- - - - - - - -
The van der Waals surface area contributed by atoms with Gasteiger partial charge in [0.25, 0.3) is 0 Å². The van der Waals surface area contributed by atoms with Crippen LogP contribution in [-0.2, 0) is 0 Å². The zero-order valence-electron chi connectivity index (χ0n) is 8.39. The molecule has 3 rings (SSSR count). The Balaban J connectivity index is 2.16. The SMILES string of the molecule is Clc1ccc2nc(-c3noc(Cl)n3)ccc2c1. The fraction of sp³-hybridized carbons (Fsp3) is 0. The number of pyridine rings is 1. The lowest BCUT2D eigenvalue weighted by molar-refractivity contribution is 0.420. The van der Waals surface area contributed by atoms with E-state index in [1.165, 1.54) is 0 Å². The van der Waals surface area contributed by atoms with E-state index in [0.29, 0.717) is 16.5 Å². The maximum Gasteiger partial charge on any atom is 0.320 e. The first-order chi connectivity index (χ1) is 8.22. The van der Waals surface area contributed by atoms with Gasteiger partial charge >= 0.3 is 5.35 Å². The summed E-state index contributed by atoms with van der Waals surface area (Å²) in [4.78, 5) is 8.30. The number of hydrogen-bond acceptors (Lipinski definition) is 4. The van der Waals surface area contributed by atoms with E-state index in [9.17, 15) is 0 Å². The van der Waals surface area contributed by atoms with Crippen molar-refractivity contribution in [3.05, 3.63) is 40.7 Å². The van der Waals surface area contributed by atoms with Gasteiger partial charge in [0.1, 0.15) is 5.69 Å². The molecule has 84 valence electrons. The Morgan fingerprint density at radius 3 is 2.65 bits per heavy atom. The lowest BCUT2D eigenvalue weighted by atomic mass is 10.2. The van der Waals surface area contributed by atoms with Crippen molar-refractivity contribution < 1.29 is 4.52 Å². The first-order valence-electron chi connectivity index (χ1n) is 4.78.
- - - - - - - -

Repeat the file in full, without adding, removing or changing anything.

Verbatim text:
The van der Waals surface area contributed by atoms with Gasteiger partial charge in [0.25, 0.3) is 0 Å². The van der Waals surface area contributed by atoms with Crippen LogP contribution in [-0.2, 0) is 0 Å². The zero-order valence-electron chi connectivity index (χ0n) is 8.39. The molecule has 3 rings (SSSR count). The Balaban J connectivity index is 2.16. The SMILES string of the molecule is Clc1ccc2nc(-c3noc(Cl)n3)ccc2c1. The fraction of sp³-hybridized carbons (Fsp3) is 0. The number of pyridine rings is 1. The lowest BCUT2D eigenvalue weighted by molar-refractivity contribution is 0.420. The van der Waals surface area contributed by atoms with E-state index in [1.165, 1.54) is 0 Å². The van der Waals surface area contributed by atoms with E-state index in [0.29, 0.717) is 16.5 Å². The maximum Gasteiger partial charge on any atom is 0.320 e. The first-order chi connectivity index (χ1) is 8.22. The van der Waals surface area contributed by atoms with Gasteiger partial charge >= 0.3 is 5.35 Å². The summed E-state index contributed by atoms with van der Waals surface area (Å²) in [4.78, 5) is 8.30. The number of hydrogen-bond acceptors (Lipinski definition) is 4. The van der Waals surface area contributed by atoms with E-state index in [9.17, 15) is 0 Å². The van der Waals surface area contributed by atoms with Crippen molar-refractivity contribution in [3.05, 3.63) is 40.7 Å². The van der Waals surface area contributed by atoms with Gasteiger partial charge in [0.1, 0.15) is 5.69 Å². The molecule has 84 valence electrons. The Morgan fingerprint density at radius 3 is 2.65 bits per heavy atom. The lowest BCUT2D eigenvalue weighted by atomic mass is 10.2. The van der Waals surface area contributed by atoms with Crippen molar-refractivity contribution < 1.29 is 4.52 Å². The first-order valence-electron chi connectivity index (χ1n) is 4.78.